Harper's Encyclopedia of United States History (ed. Benson Lossing), Boscawen, Edward, 1711- (search)
Boscawen, Edward, 1711- Naval officer; born in Cornwall, England, Aug. 19, 1711; son of Viscount Falmouth; was made a captain in the royal navy in March, 1737. Distinguished at Porto Bello and Carthagena, he was promoted to the command of a 60-gun ship in 1744, in which he took the Media. He signalized himself under Anson in the battle off Cape Finisterre in 1747, and against the French in the East Indies as rear-admiral the next year. He made himself master of Madras, and returned to England in 1751. Admiral of the Blue, he commanded an expedition against Louisburg, Cape Breton, in 1758, with General Amherst. In 1759 he defeated the French fleet in the Mediterranean, capturing 2,000 prisoners. For these services he was made general of the marines and member of the privy council. Parliament also granted him a pension of $15,000 a year. He died Jan. 10, 1761.
Harper's Encyclopedia of United States History (ed. Benson Lossing), Bradstreet, John, 1711-1774 (search)
Bradstreet, John, 1711-1774 Military officer; born in Harbling, England. in 1711; was lieutenant-colonel of Pepperell's regiment in the expedition against Louisburg in 1745; and in September, the same year, he was made a captain of a regular regiment. The following year he was appointed lieutenant-governor of St. Johns, New-foundland — a sinecure place. Braddock ordered him to accompany Shirley to Oswego, in 1755. as his adjutant; and in 1756 he was charged with conveying supplies to Oswego. In 1757 he was appointed captain of a company in the regiment of Royal Americans; and late in the same year he was promoted to lieutenant-colonel of the same regiment, and deputy quartermaster-general, with the rank of colonel. He was quartermaster-general of Abercrombie's forces, with the rank of colonel, in the expedition against Ticonderoga in July, 1758; and in August he led an expedition which captured Fort Frontenac. Bradstreet was with Amherst in his expedition against Ticondero
d for Quebec, violent dissensions occurred between the civil and ecclesiastical authorities. Until the treaty of Utrecht (1713), Canada included all of present British America, and more. At that time Hudson Bay and vicinity was restored to England by Louis XIV. Newfoundland and Acadia (Nova Scotia) were ceded to the English, and all right to the Iroquois country (New York) was renounced, reserving to France only the valleys of the St. Lawrence and the Mississippi. The easy conquest of Louisburg revived a hope that Canada might be conquered. Governor Shirley proposed to the ministers to have the task performed by a colonial army alone. They would not comply, for the colonists, thus perceiving their own strength, might claim Canada by right of conquest, and become too independent; so they authorized an expedition for the purpose after the old plan of attacking that province by land and sea. An English fleet was prepared to go against Quebec; a land force, composed of troops from
Harper's Encyclopedia of United States History (ed. Benson Lossing), Cape Breton (search)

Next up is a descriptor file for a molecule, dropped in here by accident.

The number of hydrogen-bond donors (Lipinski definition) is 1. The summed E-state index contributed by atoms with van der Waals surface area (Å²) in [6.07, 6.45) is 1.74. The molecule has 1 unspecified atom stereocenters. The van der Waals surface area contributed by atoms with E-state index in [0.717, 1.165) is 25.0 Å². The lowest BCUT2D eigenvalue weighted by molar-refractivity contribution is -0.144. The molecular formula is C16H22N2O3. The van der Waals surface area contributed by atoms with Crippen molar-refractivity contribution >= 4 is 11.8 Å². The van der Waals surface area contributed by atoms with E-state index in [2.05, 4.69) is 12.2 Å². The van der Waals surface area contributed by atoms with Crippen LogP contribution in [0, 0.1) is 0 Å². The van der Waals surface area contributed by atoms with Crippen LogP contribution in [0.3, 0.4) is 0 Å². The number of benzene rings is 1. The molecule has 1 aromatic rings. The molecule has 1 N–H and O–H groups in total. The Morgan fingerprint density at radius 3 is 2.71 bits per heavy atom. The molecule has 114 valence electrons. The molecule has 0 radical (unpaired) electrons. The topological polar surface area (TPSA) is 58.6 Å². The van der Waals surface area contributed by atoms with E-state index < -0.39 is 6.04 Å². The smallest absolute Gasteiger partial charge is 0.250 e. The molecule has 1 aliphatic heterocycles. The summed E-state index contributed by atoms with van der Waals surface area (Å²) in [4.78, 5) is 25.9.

Cape Breton A large island at the entrance of the Gulf of St. Lawrence, and separated from Nova Scotia by the narrow strait of Canso; discovered by Cabot, 1497. The French fortress Louisburg (q. v.) was situated on this island. This was taken by the New England troops in 1745. Island ceded to England, Feb. 10, 1763; incorporated with Nova Scotia, 1819. Population, 1891, 86,914.
Harper's Encyclopedia of United States History (ed. Benson Lossing), Carleton, Sir Guy, Lord Dorchester 1724- (search)
Carleton, Sir Guy, Lord Dorchester 1724- civil and military officer; born in Stra- Guy Carleton. bane, Ireland, Sept. 3, 1724; entered the Guards at an early age, and became a lieutenant-colonel in 1748. He was aide to the Duke of Cumberland in the German campaign of 1757; was with Amherst in the siege of Louisburg in 1758; with Wolfe at Quebec (1759) as quartermaster-general; and was a brigadier-general at the siege of Belle Isle, where he was wounded. He was also quartermaster-general in the expedition against Havana in 1762, and in 1767 he was made lieutenant-governor of Quebec. The next year he was appointed governor. In 1772 he was promoted to major-general, and in 1774 was made governor-general of the Province of Quebec. In an expedition against the forts on Lake Champlain in 1775 he narrowly escaped capture; and at the close of the year he successfully resisted a siege of Quebec by Montgomery. The next spring and summer he drove the Americans out of Canada, and to
Harper's Encyclopedia of United States History (ed. Benson Lossing), Franklin, Benjamin 1706-1790 (search)
all this time our only protection; while we were neglected by the English government; which either thought us not worth its care, or, having no good will to some of us, on account of our different sentiments in religion and politics, was indifferent what became of us. On the other hand, the colonies have not been wanting to do what they could ill every war for annoying the enemies of Britain. They formerly assisted her in the conquest of Nova Scotia. In the war before last they took Louisburg, and put it into her hands. She made her peace with that strong fortress by restoring it to France, greatly to their detriment. In the last war, it is true, Britain sent a fleet and army, who acted with an equal army of ours, in the reduction of Canada, and perhaps thereby did more for us, than we in our preceding wars had done for her. Let it be remembered, however, that she rejected the plan we formed in the Congress at Albany, in 1754, for our own defence, by a union of the colonies;